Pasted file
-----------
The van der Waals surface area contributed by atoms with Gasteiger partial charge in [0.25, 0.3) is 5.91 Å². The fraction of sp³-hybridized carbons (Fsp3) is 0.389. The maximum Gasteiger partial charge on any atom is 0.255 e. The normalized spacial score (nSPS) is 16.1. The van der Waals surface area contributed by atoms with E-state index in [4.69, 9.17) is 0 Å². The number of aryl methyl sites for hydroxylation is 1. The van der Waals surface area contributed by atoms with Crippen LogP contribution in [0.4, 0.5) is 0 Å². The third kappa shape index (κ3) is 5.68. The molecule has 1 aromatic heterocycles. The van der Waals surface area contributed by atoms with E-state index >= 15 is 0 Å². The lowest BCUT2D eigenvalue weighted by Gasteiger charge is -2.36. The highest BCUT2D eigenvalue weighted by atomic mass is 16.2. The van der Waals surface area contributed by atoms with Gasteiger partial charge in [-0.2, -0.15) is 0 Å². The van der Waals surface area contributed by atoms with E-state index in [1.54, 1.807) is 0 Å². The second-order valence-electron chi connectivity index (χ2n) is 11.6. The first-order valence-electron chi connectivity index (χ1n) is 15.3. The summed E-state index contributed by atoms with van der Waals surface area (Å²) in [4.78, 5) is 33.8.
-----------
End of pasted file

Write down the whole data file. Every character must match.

The van der Waals surface area contributed by atoms with Gasteiger partial charge in [0.25, 0.3) is 5.91 Å². The fraction of sp³-hybridized carbons (Fsp3) is 0.389. The maximum Gasteiger partial charge on any atom is 0.255 e. The normalized spacial score (nSPS) is 16.1. The van der Waals surface area contributed by atoms with E-state index in [4.69, 9.17) is 0 Å². The number of aryl methyl sites for hydroxylation is 1. The van der Waals surface area contributed by atoms with Crippen LogP contribution in [0.4, 0.5) is 0 Å². The third kappa shape index (κ3) is 5.68. The molecule has 1 aromatic heterocycles. The van der Waals surface area contributed by atoms with E-state index >= 15 is 0 Å². The lowest BCUT2D eigenvalue weighted by Gasteiger charge is -2.36. The highest BCUT2D eigenvalue weighted by atomic mass is 16.2. The van der Waals surface area contributed by atoms with Gasteiger partial charge in [-0.2, -0.15) is 0 Å². The van der Waals surface area contributed by atoms with E-state index in [1.54, 1.807) is 0 Å². The second-order valence-electron chi connectivity index (χ2n) is 11.6. The first-order valence-electron chi connectivity index (χ1n) is 15.3. The summed E-state index contributed by atoms with van der Waals surface area (Å²) in [4.78, 5) is 33.8.